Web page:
Prior to the introduction of newborn screening, Phenylketonuria (PKU) was a devastating disorder with affected individuals usually committed to a life in care in large institutions (asylums). Newborn screening only began after it was shown that those with PKU could be treated with a modified diet and could subsequently lead normal lives. The first production of a diet and the demonstration of its effectiveness was thus a key milestone in the history of both PKU and newborn screening, and took place in Birmingham, UK, in 1951. The pioneers were a two-year-old girl called Sheila Jones, her mother Mary, and three dedicated professionals at Birmingham Children’s Hospital: Evelyn Hickmans, John Gerrard and Horst Bickel. Together, they changed the course of PKU for those across the world. This review summarises the history and achievements of this team who opened the door to PKU treatment and the introduction of newborn screening. Full article
(This article belongs to the Special Issue History, Present and Future of Neonatal Screening)
Show Figures

Figure 1

Open AccessReview
Robert Guthrie and the Trials and Tribulations of Newborn Screening
Int. J. Neonatal Screen. 2021, 7(1), 5; https://doi.org/10.3390/ijns7010005 - 19 Jan 2021
Viewed by 605
Abstract
Routine newborn screening for many disorders is now so ingrained in newborn care that there is no question about whether it should be done. However, acceptance of newborn screening was not guaranteed when Robert Guthrie introduced it for phenylketonuria (PKU). This article describes [...] Read more.
Routine newborn screening for many disorders is now so ingrained in newborn care that there is no question about whether it should be done. However, acceptance of newborn screening was not guaranteed when Robert Guthrie introduced it for phenylketonuria (PKU). This article describes the professional and personal story of Guthrie, a physician and microbiologist, who veered from cancer research to a commitment to prevent intellectual disability from PKU. It recounts how Guthrie was able to overcome strong opposition to mandatory screening from prominent physicians and medical societies, so that newborn screening for PKU would be routinely performed throughout the developed world, and would eventually form the basis for the (much more) comprehensive screening conducted today. Full article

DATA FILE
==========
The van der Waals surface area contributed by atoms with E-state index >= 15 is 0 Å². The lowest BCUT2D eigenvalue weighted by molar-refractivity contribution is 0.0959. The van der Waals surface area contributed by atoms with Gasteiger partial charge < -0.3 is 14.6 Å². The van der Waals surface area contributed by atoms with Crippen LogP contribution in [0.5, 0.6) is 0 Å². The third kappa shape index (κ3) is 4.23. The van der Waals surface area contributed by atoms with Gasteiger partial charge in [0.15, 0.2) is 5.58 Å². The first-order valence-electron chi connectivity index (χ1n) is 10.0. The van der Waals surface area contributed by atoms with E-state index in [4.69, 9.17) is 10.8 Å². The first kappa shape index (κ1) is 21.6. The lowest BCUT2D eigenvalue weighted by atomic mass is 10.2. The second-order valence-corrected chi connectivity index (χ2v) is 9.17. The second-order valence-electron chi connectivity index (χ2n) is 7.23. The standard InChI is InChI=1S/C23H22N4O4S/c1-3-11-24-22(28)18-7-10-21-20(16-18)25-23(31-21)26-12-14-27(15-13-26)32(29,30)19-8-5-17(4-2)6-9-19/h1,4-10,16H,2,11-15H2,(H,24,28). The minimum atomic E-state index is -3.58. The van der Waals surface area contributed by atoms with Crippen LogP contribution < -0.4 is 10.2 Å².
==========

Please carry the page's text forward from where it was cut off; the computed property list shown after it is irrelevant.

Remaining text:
(This article belongs to the Special Issue History, Present and Future of Neonatal Screening)
Open AccessReview
The Early History of PKU
Int. J. Neonatal Screen. 2020, 6(3), 59; https://doi.org/10.3390/ijns6030059 - 29 Jul 2020
Cited by 4 | Viewed by 1590
Abstract
The story of phenylketonuria (PKU) started in 1934 with Asbjørn Følling’s examination of two mentally retarded siblings from a Norwegian family. However, if their mother had not been so persistent in her search for somebody who could give her a reason why both [...] Read more.
The story of phenylketonuria (PKU) started in 1934 with Asbjørn Følling’s examination of two mentally retarded siblings from a Norwegian family. However, if their mother had not been so persistent in her search for somebody who could give her a reason why both her children were retarded, Asbjørn Følling’s name might never have been associated with PKU and surely the history of PKU would have started differently. In the short review below, the authors give a partly personal and therefore rare account of the early history of PKU, its treatment and the start of neonatal screening. Prof. Woolf is a pioneer of both the dietary treatment of PKU and neonatal screening; Mr. Adams is a long-time advocate for PKU patient interests. Full article
(This article belongs to the Special Issue History, Present and Future of Neonatal Screening)
Show Figures

Figure 1

Other

Jump to: Editorial, Review

Open AccessConference Report
Max Wilson and the Principles and Practice of Screening for Disease
Int. J. Neonatal Screen. 2020, 6(1), 15; https://doi.org/10.3390/ijns6010015 - 29 Feb 2020
Viewed by 1004
Abstract
The name Wilson will be forever associated with co-author Jungner and ten principles of population screening published in 1968 by the World Health Organisation (WHO) as Public Health Papers No 34. These principles have since been used, modified or extended throughout much of [...] Read more.
The name Wilson will be forever associated with co-author Jungner and ten principles of population screening published in 1968 by the World Health Organisation (WHO) as Public Health Papers No 34. These principles have since been used, modified or extended throughout much of Europe and beyond. Very little was known about Dr. J.M.G. Wilson and his life and how he came to write this monograph until the Silver Jubilee meeting of the International Society for Neonatal Screening held in The Hague in 2016. The opening session was chosen to be ‘The Wilson and Jungner criteria for screening for disease’. Full article
(This article belongs to the Special Issue History, Present and Future of Neonatal Screening)
Show Figures

Figure 1

Back to TopTop